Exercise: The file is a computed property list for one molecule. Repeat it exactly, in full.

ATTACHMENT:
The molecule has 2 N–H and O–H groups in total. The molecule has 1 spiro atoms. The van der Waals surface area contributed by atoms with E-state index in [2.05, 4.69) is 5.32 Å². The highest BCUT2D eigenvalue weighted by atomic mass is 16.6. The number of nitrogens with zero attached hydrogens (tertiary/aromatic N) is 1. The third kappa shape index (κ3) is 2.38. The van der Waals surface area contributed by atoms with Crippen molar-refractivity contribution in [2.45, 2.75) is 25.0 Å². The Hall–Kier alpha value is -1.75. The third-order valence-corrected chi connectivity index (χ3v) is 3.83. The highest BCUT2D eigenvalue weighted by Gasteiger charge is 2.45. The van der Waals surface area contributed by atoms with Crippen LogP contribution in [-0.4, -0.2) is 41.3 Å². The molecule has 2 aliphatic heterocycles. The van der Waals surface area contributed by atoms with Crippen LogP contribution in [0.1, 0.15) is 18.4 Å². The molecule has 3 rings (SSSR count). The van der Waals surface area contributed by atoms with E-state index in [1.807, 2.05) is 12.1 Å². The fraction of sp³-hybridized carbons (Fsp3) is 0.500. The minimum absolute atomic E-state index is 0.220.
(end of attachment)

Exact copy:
The molecule has 2 N–H and O–H groups in total. The molecule has 1 spiro atoms. The van der Waals surface area contributed by atoms with E-state index in [2.05, 4.69) is 5.32 Å². The highest BCUT2D eigenvalue weighted by atomic mass is 16.6. The number of nitrogens with zero attached hydrogens (tertiary/aromatic N) is 1. The third kappa shape index (κ3) is 2.38. The van der Waals surface area contributed by atoms with Crippen molar-refractivity contribution in [2.45, 2.75) is 25.0 Å². The Hall–Kier alpha value is -1.75. The third-order valence-corrected chi connectivity index (χ3v) is 3.83. The highest BCUT2D eigenvalue weighted by Gasteiger charge is 2.45. The van der Waals surface area contributed by atoms with Crippen LogP contribution in [-0.4, -0.2) is 41.3 Å². The molecule has 2 aliphatic heterocycles. The van der Waals surface area contributed by atoms with Crippen LogP contribution in [0.1, 0.15) is 18.4 Å². The molecule has 3 rings (SSSR count). The van der Waals surface area contributed by atoms with E-state index in [1.807, 2.05) is 12.1 Å². The fraction of sp³-hybridized carbons (Fsp3) is 0.500. The minimum absolute atomic E-state index is 0.220.